of pool noodle slipped over the end works great. Hold it near
your horse’s nose. When he touches it, make a unique sound he
won’t confuse for a spoken word or other verbal cue (a clicker
works, or a sound like “boop!”), then give him a small amount
of feed or carrot. The sound marks the behavior you want your
horse to repeat and the food reinforces the behavior.
Once that is going well, start moving the target slightly
left, right, or down. Eventually, you can move it far enough
to encourage him to take one step, then two, et cetera. Over
time, you can try it at the trailer, or if your horse is apprehensive about being
near the trailer, introduce him to obstacles that simulate trailer loading to build
his confidence. Baby steps add up and bring your horse closer to the ultimate
goal: following the target into the trailer.
Start with the lowest degree of difficulty, then increase the challenge slowly.
For example, stepping from rubber mat to a sheet of plywood. Next,
create narrow corridors to target your horse through, such as a row of
cones, then low poles, raised poles, then barrels. Anytime he’s apprehensive about a new challenge, return to something easier.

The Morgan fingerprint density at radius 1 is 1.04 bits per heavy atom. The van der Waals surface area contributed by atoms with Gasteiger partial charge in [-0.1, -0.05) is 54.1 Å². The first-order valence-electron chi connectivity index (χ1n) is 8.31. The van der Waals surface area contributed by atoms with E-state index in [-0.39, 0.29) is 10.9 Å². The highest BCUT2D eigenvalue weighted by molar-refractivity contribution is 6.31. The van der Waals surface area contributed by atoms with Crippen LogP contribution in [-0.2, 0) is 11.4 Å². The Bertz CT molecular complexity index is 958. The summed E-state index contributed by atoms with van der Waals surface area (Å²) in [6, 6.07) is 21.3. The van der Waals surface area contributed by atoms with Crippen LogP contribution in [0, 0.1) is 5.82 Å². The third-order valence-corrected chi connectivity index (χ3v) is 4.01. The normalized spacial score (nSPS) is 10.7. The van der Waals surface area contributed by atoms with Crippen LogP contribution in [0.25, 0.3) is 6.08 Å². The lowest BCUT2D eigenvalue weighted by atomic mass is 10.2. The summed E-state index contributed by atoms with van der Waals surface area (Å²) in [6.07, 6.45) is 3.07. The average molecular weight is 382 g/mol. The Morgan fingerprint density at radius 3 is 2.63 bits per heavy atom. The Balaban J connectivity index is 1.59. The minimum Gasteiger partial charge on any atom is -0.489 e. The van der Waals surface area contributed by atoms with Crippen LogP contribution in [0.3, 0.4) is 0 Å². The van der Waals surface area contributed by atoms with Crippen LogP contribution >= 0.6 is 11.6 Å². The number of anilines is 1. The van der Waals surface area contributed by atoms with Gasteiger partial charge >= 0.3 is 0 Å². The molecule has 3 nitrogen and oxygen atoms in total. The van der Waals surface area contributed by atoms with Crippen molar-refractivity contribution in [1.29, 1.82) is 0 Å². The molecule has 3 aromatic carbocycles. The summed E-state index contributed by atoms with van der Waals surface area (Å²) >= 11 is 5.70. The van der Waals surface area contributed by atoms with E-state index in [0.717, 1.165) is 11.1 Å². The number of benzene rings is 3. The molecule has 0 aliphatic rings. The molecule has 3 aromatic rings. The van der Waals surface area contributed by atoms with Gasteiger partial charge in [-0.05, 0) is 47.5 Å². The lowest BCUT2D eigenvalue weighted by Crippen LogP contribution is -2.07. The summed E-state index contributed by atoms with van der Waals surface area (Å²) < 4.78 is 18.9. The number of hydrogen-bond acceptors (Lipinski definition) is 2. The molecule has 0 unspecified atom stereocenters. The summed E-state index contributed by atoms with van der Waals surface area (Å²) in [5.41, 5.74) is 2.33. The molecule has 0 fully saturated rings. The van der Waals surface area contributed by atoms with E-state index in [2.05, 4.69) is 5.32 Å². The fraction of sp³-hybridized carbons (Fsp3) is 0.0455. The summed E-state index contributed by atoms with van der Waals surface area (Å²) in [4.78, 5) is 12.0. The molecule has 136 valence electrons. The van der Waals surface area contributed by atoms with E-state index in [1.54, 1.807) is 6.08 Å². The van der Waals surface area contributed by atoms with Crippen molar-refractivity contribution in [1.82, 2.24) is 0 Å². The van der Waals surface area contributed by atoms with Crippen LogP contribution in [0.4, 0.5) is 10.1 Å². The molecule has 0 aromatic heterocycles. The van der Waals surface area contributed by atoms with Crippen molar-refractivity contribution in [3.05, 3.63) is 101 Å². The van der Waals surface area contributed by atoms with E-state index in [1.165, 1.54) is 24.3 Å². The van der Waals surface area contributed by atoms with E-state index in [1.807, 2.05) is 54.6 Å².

You can also “click” to mark, then reward him for showing any
interest or even a glance in the direction of whatever it is that
makes him nervous.
Driving to Load
Drive your horse on board when your trailer has no escape door
or it isn’t safe to be inside with him. The goal is to load your horse
using a long line to keep his head in alignment with the trailer
while encouraging him forward using pressure at his hindquarters.
The line should slide easily over a door, window, or tie ring without catching or fraying. It needs to be long enough to reach from
horse to the target
in a comfortable
prompt him to
reach and walk
1. Be safe: Wear gloves, boots,
2. Protect your horse’s legs during
training with standing wraps or
shipping boots. Use a head bumper
if your horse elevates his head when
he enters the trailer.
3. Choose a suitable environment:
Use a trailer that is safe, well
ventilated, brightly lit, and appropriately sized for your horse. Put hay
and treats in the trailer while you’re
training (hauling, too).
4. Train in a quiet location with no
5. Choose a time when your horse’s
demeanor is calm.
6. Practice excellent horsemanship
skills: Breathe deeply to release tension. Let go of expectations. Interact
with your horse in a quiet manner.
7. Communicate clearly: Begin with
the lightest amount pressure. Release
the pressure completely the moment
your horse responds correctly.
8. Reinforce your horse with rewards
such as wither scratches, treats, going for a walk, or a chance to graze.
9. Short sessions will prevent cognitive
overload. Take steps to reduce stress
that triggers fight or flight mode and
prevents your horse from learning or
processing new information.
10. End each session on a positive note.